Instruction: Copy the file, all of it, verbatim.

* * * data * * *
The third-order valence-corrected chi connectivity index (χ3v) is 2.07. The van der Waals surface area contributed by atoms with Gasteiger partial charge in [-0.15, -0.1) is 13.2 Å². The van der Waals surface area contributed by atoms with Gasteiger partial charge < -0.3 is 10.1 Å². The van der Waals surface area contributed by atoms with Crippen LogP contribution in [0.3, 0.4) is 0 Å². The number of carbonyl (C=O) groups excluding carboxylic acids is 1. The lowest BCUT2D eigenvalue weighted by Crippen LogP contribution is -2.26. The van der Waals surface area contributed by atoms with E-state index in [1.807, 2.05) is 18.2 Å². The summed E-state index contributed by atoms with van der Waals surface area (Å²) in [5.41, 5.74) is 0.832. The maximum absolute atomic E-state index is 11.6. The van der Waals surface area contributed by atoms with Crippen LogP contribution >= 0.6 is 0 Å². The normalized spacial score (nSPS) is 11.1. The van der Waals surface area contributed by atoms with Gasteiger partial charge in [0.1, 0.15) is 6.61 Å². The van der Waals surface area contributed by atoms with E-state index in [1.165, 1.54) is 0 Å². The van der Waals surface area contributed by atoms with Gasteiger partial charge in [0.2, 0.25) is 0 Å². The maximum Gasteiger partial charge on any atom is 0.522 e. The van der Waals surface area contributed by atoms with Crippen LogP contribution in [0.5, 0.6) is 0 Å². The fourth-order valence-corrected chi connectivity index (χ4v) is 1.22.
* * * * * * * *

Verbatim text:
The third-order valence-corrected chi connectivity index (χ3v) is 2.07. The van der Waals surface area contributed by atoms with Gasteiger partial charge in [-0.15, -0.1) is 13.2 Å². The van der Waals surface area contributed by atoms with Gasteiger partial charge < -0.3 is 10.1 Å². The van der Waals surface area contributed by atoms with Crippen LogP contribution in [0.3, 0.4) is 0 Å². The number of carbonyl (C=O) groups excluding carboxylic acids is 1. The lowest BCUT2D eigenvalue weighted by Crippen LogP contribution is -2.26. The van der Waals surface area contributed by atoms with E-state index in [1.807, 2.05) is 18.2 Å². The summed E-state index contributed by atoms with van der Waals surface area (Å²) in [5.41, 5.74) is 0.832. The maximum absolute atomic E-state index is 11.6. The van der Waals surface area contributed by atoms with Crippen LogP contribution >= 0.6 is 0 Å². The normalized spacial score (nSPS) is 11.1. The van der Waals surface area contributed by atoms with Gasteiger partial charge in [0.1, 0.15) is 6.61 Å². The van der Waals surface area contributed by atoms with E-state index in [1.165, 1.54) is 0 Å². The van der Waals surface area contributed by atoms with Gasteiger partial charge in [0.2, 0.25) is 0 Å². The maximum Gasteiger partial charge on any atom is 0.522 e. The van der Waals surface area contributed by atoms with Crippen LogP contribution in [0.5, 0.6) is 0 Å². The fourth-order valence-corrected chi connectivity index (χ4v) is 1.22.